The Biggest Mistake Marketers Make

Michael Brenner on Feb 22, 2011 in Marketing Strategy

Are you wondering why your B2B Marketing ideas aren’t gaining the traction you hoped for? Or maybe your campaigns just aren’t producing as well as you thought? Does your content languish on the shelves? How about your relationship with sales?

These are questions all B2B Marketers ask at some point but too often the answer is the same… The biggest mistake marketers make is that we make it all about us. We have to stop talking about ourselves. Ultimately, it is a matter of perspective. And like any transformation, it is not easy to change.

Recently, I heard a great story that helped to really bring home this point. I was participating in a panel discussion with the great folks at the Philadelphia BMA. The topic was sales and marketing alignment – a popular topic lately. After the session I was speaking to one of the few sales people at the event. He said he does both marketing and sales for his small printing business. Nothing too surprising there as many small business people play many roles.

But then he told me that as a board member of the BMA, he was calling marketers to try and understand what the best time of the day would be to hold events. He’s trying to grow his membership and wanted to reach out and conduct a mini research project.

Now here’s the punch line: every single marketer he called either took his call or called him back on the same day. He said these are the same people that ignore his calls when he is representing his printing business. They called him back because he was interested in them and their opinions.

The moral of the story: Make It All About Your Customers.

If you have marketing ideas that are being ignored, maybe your concept starts with the natural desire to talk about yourself and your product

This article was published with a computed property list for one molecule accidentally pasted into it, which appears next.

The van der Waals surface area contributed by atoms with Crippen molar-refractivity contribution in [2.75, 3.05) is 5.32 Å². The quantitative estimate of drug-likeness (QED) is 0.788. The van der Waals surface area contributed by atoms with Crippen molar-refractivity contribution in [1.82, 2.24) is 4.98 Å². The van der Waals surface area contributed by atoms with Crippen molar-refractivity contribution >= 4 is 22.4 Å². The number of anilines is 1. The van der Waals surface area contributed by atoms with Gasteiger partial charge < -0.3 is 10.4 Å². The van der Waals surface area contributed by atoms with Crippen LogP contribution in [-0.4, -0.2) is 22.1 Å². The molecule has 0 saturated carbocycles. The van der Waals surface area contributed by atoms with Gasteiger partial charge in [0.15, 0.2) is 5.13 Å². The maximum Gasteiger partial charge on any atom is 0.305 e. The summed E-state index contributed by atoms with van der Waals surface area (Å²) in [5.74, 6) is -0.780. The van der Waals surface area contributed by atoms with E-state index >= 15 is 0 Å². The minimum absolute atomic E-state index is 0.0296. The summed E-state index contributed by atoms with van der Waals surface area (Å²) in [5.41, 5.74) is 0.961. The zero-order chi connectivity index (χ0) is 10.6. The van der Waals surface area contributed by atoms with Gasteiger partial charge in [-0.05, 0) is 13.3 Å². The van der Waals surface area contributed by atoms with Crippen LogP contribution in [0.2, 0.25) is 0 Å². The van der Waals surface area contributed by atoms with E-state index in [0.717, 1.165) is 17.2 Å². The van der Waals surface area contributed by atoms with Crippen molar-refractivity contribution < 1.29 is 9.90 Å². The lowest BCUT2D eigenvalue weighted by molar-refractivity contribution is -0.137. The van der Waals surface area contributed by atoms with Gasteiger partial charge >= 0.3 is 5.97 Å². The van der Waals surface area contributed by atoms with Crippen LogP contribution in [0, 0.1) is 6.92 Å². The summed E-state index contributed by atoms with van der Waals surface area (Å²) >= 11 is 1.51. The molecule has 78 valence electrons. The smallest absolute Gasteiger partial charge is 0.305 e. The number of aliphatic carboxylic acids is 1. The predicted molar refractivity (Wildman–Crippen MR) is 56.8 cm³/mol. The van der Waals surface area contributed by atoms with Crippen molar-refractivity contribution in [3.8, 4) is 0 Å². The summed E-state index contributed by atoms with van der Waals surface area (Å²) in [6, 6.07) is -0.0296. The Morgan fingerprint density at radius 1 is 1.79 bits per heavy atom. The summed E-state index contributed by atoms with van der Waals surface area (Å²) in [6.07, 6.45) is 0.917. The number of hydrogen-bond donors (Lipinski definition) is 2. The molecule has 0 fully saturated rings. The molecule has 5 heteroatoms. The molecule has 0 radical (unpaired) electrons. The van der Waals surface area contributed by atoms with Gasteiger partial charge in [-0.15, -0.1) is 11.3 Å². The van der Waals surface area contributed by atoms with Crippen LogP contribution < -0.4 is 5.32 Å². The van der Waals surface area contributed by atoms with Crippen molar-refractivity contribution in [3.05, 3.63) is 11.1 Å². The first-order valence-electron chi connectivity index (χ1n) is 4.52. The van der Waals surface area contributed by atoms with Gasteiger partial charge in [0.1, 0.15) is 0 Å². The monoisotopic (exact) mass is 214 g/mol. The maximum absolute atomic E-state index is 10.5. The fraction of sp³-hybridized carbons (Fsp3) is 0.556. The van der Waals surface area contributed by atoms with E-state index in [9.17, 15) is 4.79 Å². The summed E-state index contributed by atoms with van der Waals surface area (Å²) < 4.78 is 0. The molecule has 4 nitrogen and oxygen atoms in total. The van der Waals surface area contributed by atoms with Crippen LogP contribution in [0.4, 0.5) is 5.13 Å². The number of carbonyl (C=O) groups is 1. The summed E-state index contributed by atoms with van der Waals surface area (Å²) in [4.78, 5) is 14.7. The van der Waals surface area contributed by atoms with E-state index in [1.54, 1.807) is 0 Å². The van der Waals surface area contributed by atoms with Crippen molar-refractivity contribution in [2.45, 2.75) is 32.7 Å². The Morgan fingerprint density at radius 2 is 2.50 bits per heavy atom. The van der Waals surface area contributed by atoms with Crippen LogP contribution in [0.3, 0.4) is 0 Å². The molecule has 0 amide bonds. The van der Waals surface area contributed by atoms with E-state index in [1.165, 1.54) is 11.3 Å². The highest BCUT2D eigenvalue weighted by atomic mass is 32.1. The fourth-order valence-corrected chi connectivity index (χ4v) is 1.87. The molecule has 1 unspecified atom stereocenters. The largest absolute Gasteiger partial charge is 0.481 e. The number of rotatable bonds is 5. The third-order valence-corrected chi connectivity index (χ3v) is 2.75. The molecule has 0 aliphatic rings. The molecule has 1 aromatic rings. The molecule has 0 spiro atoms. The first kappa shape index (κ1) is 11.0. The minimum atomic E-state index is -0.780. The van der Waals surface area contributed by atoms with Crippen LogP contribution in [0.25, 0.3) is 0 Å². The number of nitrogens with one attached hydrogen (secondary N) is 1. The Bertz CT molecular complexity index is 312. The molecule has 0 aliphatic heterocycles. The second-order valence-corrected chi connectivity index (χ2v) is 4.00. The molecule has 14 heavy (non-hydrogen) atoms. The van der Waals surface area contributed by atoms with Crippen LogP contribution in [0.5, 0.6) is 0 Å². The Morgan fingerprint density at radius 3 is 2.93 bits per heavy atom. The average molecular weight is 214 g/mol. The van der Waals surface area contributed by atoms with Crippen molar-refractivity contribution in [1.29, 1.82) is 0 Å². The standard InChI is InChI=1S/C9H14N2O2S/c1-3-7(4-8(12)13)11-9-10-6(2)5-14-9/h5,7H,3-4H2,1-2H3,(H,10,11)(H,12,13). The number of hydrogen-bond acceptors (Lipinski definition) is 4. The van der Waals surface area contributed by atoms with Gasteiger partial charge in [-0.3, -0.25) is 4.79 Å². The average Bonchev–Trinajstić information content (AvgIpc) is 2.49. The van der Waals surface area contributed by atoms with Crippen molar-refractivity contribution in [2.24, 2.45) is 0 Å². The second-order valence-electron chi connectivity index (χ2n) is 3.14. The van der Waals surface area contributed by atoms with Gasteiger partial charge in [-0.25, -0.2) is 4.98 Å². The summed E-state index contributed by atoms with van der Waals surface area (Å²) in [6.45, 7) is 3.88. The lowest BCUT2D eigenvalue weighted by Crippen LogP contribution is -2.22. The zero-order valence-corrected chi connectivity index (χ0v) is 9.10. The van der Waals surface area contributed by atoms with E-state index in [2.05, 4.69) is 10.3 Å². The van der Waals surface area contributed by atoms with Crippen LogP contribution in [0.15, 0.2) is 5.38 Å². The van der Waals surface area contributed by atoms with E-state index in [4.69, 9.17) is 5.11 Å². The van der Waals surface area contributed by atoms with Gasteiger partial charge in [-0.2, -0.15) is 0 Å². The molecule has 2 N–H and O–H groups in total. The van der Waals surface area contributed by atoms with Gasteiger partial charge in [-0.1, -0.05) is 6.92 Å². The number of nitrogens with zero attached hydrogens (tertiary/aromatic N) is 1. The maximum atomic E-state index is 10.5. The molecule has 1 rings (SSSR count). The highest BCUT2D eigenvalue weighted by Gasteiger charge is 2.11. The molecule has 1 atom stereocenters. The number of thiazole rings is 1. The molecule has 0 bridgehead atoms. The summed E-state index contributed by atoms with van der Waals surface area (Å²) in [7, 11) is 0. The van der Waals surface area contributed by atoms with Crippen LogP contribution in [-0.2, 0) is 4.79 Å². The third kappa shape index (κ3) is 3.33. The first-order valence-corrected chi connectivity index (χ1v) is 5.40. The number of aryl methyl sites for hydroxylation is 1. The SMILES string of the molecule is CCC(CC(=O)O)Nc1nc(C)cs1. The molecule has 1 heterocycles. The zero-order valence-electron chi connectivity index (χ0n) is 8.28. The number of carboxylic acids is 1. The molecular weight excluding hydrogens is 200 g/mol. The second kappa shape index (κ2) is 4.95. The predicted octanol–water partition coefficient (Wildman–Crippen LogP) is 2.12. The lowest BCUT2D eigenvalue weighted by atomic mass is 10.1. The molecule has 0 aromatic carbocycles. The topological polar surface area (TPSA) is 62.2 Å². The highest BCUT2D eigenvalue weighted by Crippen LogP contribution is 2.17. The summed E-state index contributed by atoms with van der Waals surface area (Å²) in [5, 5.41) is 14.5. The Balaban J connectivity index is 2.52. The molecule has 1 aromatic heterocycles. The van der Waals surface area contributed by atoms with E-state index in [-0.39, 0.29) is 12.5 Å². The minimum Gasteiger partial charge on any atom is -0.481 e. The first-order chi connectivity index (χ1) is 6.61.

If your campaigns aren’t achieving the response rates you thought, maybe your campaign spews details about your product or company.

If your content isn’t being used, maybe it doesn’t address the needs of your customers. (If you missed it, catch my post on How To Create Killer Content: Speak To A Customer.)

Looking for a good example? Well I don’t normally like to talk about my company, but SAP really understands this concept. In my opinion our ad campaign released last year called “Run Better” uses our customers to tell the story about how we help them become best run businesses. It shows how we help to make the best businesses do what they do best, even better.

We’re making it all about them!

How can you build this in to your marketing approach? Ask yourself if you are helping your customer. Better yet, ask them. Use their words. You’ll be surprised how many of them will be happy to talk to you. And the strategies, campaigns and content you create will work much better than you could have ever imagined.

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Michael Brenner
Michael Brenner